Our Trillium 4500 is almost thirty-four years old. Her first owners bought this beauty from a dealer in Irvine, California, at the end of November 1979, the year she left the factory in Ontario, Canada. We learned that they enjoyed traveling with other couples who also owned small fiberglass trailers. This pair must have taken very good care of her, because she shows little wear. How she eventually came to reside in Arizona we cannot tell. She was passed onto us by Lloyd and Judy, having languished unused under a carport there for nearly six years. We now have the privilege of continuing her good care, but we plan on taking her places!
As soon as we got Miss Trilly to California, we began cleaning and taking stock of what needed to be done. Clark and I decided that we wanted to replace the seventies-style gold/brown/white heavily textured upholstery, even though it was in amazing condition, split in only a few places. I began looking for fabrics while Clark started cleaning Miss Trilly‘s gelcoat. He used 3M Fiberglass Rubbing Compound first, then moved up to 3M Finesse-it Polish. We discovered a wonderfully detailed explanation of how to restore gelcoat written by Jamil Mehdi at Fiberglassics.com. Clark found his recommended Collinite wax worked easily. Miss Trilly is looking very smart in her shiny new coat.
I cleaned the interior and removed the indoor/outdoor carpet. Removing the old, dried-up carpet tape that had been used underneath was quite a chore. The tape did not stick well to the back of the carpet, but it held tenaciously to the gelcoat of the floor. I went through three-quarters of an 8-ounce bottle of Goo Gone! My fingernails proved to be the best scrapers. We are not sure what kind of material we will put down as floor covering, but we are certain that, whatever it is, it will not be adhered to the floor in any way! We know also that we want to keep it lightweight, removable and cleanable.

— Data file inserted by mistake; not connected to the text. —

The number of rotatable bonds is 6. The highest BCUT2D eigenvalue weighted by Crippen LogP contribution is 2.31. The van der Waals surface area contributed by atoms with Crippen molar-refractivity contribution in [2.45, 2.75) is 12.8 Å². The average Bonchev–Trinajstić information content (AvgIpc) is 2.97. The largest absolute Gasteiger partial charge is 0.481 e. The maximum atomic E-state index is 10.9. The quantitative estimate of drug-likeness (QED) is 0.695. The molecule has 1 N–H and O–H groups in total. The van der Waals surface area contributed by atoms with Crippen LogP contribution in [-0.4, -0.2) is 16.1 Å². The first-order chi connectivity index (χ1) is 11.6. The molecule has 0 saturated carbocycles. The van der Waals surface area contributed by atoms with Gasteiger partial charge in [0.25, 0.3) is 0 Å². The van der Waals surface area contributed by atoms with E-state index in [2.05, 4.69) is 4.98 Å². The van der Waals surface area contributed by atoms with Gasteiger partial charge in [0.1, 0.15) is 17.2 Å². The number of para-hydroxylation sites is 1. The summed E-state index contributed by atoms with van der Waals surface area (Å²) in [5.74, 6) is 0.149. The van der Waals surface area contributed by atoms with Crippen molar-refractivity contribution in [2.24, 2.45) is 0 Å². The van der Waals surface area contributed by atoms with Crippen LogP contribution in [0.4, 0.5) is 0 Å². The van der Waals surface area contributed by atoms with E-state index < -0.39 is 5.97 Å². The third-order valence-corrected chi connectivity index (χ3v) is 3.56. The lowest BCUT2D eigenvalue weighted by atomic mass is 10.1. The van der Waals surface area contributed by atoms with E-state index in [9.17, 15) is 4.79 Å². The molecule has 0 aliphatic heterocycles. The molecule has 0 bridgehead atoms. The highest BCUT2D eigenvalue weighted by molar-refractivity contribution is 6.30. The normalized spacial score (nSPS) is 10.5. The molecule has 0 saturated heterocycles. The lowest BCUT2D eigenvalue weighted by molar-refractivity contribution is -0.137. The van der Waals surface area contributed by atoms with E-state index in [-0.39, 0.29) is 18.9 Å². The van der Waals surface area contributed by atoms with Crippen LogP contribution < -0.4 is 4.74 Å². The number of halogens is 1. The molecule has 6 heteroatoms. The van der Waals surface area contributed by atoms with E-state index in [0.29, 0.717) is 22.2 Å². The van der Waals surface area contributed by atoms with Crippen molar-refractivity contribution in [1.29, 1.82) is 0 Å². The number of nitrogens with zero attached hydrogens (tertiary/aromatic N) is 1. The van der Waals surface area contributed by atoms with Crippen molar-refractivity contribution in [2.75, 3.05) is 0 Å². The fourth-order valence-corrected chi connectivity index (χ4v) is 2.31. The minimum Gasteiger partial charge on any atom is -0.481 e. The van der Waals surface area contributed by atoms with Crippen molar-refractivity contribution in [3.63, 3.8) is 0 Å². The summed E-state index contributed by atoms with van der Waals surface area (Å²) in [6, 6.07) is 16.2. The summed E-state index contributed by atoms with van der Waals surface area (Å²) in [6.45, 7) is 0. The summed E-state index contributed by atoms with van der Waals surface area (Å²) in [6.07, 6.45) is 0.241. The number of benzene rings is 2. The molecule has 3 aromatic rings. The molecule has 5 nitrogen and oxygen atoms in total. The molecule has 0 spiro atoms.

Here are some photos of the interior:
The pink ironwork was added at some point in Miss Trilly‘s life. Trillium never had such supports in their trailers. Our 4500 also has factory-installed air conditioning. There is a saddle over the roof that is designed to handle the added weight of the Mini-Mach and an indentation in the ceiling so the interior components do not encroach on headroom. We think the support was added as insurance by a former owner. We are considering its removal, along with replacing the AC with a solar panel. We like to dry-camp in the Fall and Winter months. A heater and 12 volt power are much more desirable.
This is where we are now, January 28. The fabrics are on order for the cushions, which I will be making up myself. The foam is in very good shape and I plan on giving it a Dacron wrap. We took down the mini-blinds. I will be making roll-up shades that function similarly to those I made for our boat. We think the beige IKEA Anno Sanela panels will work very well with our color scheme, which is muted and modern.
In the next two months, Miss Trilly will be undergoing further transformation. She will be getting a new axle with a bit higher ground clearance. Tom Young of TrilliumRV.com gave us the specifications he uses on the Dexter axles installed on the new generation of Trillium trailers. Tom ran the Ontario factory for ten years, so he knows Trillium inside out. Though Trillium in Canada ceased production in 1983, Tom has begun building this great little egg trailer again, this time in Florence, Arizona. In our opinion, Trilliums are the best trailer on the market. The vintage units are still sought after and we feel very fortunate to have found Miss Trilly!
Clark & 9ah